The 21-inch two-tone wheels look sleek without being a distraction.Andreas Smetana - Car and Driver
In photos, the Nori Green Pearl paint throws shades of brown, green, and gold. We'll see the car in person later this week.Andreas Smetana - Car and Driver
The earth tones inside and out help the chrome exhaust tips and roof rails stand out on the Inspiration Series in a way they don't on more traditionally colored LCs.Andreas Smetana - Car and Driver
The interior is decked out in Saddle Tan aniline leather with Alcantara door-panel trim.Car and Driver
Too often, black-and-tan interiors wind up looking like skinned Dobermans. Not here.Car and Driver
Lexus is only building 100 examples of the LC500 Inspiration Series, so act fast.Car and Driver
We'll be updating this space with more photos when we see the LC500 Inspiration Series in person later this week.Car and Driver
For 2019, Lexus also brought out a limited-edition Inspiration Series LC500 in Flare Yellow.Lexus
- The Ranger's new FX2 package gives two-wheel-drive trucks a 4x4 look.
- Attractively priced, the FX2 kit includes must-have trailering gear in addition to its tougher body cladding and off-road suspension.
- Buyers can order the FX2 package now, with the first deliveries expected by the end of 2019.
The 2020 Ranger with the FX2 package is what you get when you take the four-wheel-drive, off-road-oriented Ranger FX4 kit and divide it by two. That's not tough math, but to help you along, it means the FX2 is two-wheel drive but shares its, uh, beefy FX (effects, get it?) with the 4x4 FX4.
Wait, a supposedly off-road Ranger with two-wheel drive? What gives? Truck buyers surely are familiar with the concept, but for everyone else, truckmakers have been selling such versions for years in the compact and mid-size segments. Think of the Toyota Tacoma PreRunner or the Nissan Frontier Desert Runner. All were two-wheel-drive and festooned with nifty graphics, off-road suspension bits, and tougher-looking styling add-ons.
To that end, the Ranger FX2 has nearly everything that Ford includes on the FX4 model, right down to its terrain-management system, raised ride height, off-road suspension bits, 17- or 18-inch off-road tires, front skidplate, and pared-back front bumper. There's even a widget in the driver information screen in the gauge cluster that displays the truck's pitch (fore-aft lean), roll (side-to-side lean), and yaw (angle of the car relative to its direction of travel).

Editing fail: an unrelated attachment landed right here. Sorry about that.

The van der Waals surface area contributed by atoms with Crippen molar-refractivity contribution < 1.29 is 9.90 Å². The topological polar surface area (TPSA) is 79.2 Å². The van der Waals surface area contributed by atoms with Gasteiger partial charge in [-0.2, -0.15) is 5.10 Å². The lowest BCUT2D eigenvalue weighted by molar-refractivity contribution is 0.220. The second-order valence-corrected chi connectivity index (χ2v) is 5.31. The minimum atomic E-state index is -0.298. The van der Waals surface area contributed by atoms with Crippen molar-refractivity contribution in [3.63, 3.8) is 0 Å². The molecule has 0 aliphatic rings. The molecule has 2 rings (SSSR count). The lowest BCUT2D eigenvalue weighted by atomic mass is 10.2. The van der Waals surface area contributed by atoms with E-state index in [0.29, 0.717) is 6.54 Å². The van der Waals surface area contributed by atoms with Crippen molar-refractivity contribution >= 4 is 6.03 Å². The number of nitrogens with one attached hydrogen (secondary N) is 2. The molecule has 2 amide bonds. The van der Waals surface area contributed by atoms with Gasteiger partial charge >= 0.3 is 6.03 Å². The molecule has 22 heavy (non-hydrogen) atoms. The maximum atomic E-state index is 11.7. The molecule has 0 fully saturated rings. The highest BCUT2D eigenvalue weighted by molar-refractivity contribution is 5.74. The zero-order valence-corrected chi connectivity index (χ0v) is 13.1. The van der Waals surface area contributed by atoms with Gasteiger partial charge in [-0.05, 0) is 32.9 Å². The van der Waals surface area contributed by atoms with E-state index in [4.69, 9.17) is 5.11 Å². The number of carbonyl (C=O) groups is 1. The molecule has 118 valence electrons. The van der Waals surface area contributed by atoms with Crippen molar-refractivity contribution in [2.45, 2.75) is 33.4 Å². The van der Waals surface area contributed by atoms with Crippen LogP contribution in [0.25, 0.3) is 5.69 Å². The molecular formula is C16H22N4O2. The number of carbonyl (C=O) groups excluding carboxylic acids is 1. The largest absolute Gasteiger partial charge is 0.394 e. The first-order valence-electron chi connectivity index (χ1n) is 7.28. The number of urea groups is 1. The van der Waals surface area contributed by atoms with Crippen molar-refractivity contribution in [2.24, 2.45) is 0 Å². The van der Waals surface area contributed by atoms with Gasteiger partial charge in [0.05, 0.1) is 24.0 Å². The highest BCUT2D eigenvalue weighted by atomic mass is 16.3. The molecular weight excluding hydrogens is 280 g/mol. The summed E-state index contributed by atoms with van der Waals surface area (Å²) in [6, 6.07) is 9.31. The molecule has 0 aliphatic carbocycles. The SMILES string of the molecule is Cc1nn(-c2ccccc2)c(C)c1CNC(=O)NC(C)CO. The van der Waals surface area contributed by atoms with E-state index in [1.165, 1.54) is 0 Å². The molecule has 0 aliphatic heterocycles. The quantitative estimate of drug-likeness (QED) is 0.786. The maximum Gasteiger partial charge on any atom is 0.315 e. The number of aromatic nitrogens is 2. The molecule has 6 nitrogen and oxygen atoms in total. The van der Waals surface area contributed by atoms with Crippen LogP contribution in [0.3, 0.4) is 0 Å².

Without four-wheel drive, the FX2 likely couldn't chase, say, a Jeep Wrangler up a steep, rocky trail—but it'd probably do just fine blasting around some dunes and beaches or partaking in some light off-roading.
The point, of course, is value. With the Ranger FX2, Ford hopes to appeal to truck buyers who are looking for the FX4's style at a more affordable price point. At $595, the FX2 package is indeed far cheaper than the FX4 gear, which runs $1295. (The FX4 stuff also requires four-wheel drive, which runs $4160 on the base Ranger XL and $4000 on every other trim.) In fact, the FX2's upcharge is worth it because it includes a Class IV trailer hitch and 4- and 7-pin wiring and an electronically locking rear differential—two items that together run $915 when ordered separately. Add in the visual spice, and the FX2 is more than half an FX4 package at less than half the price. That's math we can get behind.
- Tesla has changed the price of the limited-availability, special-order-only Standard Range version of the Model 3.
- It was initially priced at $36,200, then rose $400 to $36,600, and is now back down to $36,200.
- The Model 3 Standard Range is available to buy only at physical Tesla stores and cannot be ordered online like other versions of the electric sedan.
The Tesla Model 3's pricing saga continues, as the company now says that it has reduced the price of the cheapest Model 3, the Standard Range, by $400. This means it is now back down to its original price of $36,200. It remains available only by special order at a physical Tesla store, and it is a software-limited version of the Standard Range Plus car that is the least expensive Model 3 that you can order online.
For some context, here is a timeline of what has happened so far with the Model 3 Standard Range:
September 2016: Elon Musk revealed the Model 3, initially promising that it would cost $35,000 to start (not including the mandatory destination charge).
Mid-2017: The Model 3 went on sale but was available at first only with its more expensive Long Range battery option and a Premium Interior option, starting at $50,000.
February 2019: Tesla announced that the $35,000 Model 3 was finally available to order. It was said to be a stripped-out version of the Model 3 with cloth seats and a "Standard Interior" configuration with few standard features, priced starting at $36,200 ($35,200 plus a $1200 destination charge).
April 2019: Tesla removed the Model 3 Standard Range from its online ordering system and announced that it would be a special-order-only model available only at physical Tesla stores. The company also said that the Standard Range model would now be a software-limited version of the Standard Range Plus with the "Partial Premium Interior" and with certain features locked out, rather than the previously announced model with cloth seats and a "Standard" interior setup.